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I cannot find a concrete specification on the net on how much current can be drawn from an SATA-II connection. I am sure that the standard specifies that value, but I don´t see the point to buy the whole spec just to know this single value.

Does anyone have values for the average / max. power consumption?

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  • \$\begingroup\$ Check the datasheets of some SATA connectors and use the specified current carrying capabilities on their power pins. I don't think they would specify a value greater than the official spec (there's no point in it), and they can't do lower. \$\endgroup\$ – dim Sep 7 '16 at 7:06
  • \$\begingroup\$ I am not sure about that. There are highspeed B2B connectors rated for 500mA per pin but nobody needs to drive highspeed interfaces with this high currents per pin. I think that connectors actually can often do much better than what is needed \$\endgroup\$ – Junius Sep 7 '16 at 7:17
  • \$\begingroup\$ I don't understand. I was thinking you were talking about the power pins of the SATA connectors, which must be able to provide enough current to power the whole hard drive (including motor and all, not just the interface transceivers). So 500mA seems consistent, once multiplied by the number of power pins. Now, if you're talking about the interface data pins, you are not allowed to draw any significant current from that, and even if the connectors specifies 500mA for them, it's obviously not applicable. \$\endgroup\$ – dim Sep 7 '16 at 7:35
  • \$\begingroup\$ No, you were right. I mean the power pins. But again, I don´t think that the current rating of the connector pins are in the range of what the standard allows a SATA device to draw. The 500mA were an example and not the value of an SATA connector but from a 0.4mm pitch high speed B2B connector where you would usually drive USB2.0 DATA lines over it (and you would not draw this current from!) \$\endgroup\$ – Junius Sep 7 '16 at 7:48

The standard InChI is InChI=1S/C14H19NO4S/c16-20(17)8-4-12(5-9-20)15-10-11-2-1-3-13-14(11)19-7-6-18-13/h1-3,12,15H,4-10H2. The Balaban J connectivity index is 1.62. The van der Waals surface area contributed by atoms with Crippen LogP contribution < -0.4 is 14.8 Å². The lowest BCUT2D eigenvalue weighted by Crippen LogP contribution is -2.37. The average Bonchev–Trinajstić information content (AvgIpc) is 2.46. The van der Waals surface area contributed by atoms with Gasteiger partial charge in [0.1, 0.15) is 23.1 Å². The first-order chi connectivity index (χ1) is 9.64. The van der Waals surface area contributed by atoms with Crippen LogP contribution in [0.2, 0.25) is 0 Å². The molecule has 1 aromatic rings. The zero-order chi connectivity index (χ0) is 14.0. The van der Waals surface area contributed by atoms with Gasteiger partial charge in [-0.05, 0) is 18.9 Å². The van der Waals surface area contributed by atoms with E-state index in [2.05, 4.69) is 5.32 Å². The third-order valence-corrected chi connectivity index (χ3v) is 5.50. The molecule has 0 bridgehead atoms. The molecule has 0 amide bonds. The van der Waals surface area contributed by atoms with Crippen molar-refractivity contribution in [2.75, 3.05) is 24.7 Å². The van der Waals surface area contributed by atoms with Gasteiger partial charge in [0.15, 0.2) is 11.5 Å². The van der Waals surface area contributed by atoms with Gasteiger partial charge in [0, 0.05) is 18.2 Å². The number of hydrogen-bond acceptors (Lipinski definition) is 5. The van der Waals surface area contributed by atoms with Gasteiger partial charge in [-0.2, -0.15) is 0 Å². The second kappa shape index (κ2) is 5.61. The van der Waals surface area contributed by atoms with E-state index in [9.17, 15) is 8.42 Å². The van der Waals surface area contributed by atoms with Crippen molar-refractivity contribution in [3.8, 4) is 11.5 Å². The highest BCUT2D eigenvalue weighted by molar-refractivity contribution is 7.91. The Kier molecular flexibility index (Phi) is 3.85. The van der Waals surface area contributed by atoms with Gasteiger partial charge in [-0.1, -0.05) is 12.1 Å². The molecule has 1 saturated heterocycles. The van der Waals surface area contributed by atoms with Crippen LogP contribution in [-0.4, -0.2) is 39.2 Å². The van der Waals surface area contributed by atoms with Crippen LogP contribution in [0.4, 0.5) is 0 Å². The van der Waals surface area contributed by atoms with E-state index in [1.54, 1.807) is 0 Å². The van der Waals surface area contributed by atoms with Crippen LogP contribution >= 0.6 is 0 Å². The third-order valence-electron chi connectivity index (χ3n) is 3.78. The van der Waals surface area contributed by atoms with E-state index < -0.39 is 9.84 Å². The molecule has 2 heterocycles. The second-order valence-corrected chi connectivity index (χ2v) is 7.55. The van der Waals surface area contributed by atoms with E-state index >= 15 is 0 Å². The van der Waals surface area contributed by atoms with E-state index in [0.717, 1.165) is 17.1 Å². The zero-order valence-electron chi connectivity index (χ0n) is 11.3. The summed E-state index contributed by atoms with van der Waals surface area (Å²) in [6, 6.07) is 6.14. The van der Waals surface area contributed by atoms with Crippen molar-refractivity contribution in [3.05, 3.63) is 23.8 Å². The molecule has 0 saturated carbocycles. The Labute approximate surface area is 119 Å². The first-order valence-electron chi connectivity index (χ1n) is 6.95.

• \$\begingroup\$ Also, the SATA-II receptable connector which I have at hand, does not specify currents in the datasheet \$\endgroup\$ – Junius Sep 7 '16 at 7:51
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I don't have the specification, but wikipedia states a current of 1.5A per pin.

This is supported by a datasheet from Molex for a power connector where it states 1.5A at 15V DC maximum per pin.

An additional support is this question where someone, who actually has the specification, is mentioning the 1.5A as well.

Considering the spin-up currents of 3.5" HDDs this doesn't seem to be a far fetched requirement. (I measured around 10W additional power during spin-up)

Now you have three 3.3V, three 5V and three 12V lines, which means you could draw a total of 91.35W from a single SATA power connector, but I'd stay away from maximum specifications.

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  • \$\begingroup\$ Sorry that I missed the question which you referred to -> Thanks for the answer \$\endgroup\$ – Junius Sep 7 '16 at 14:41

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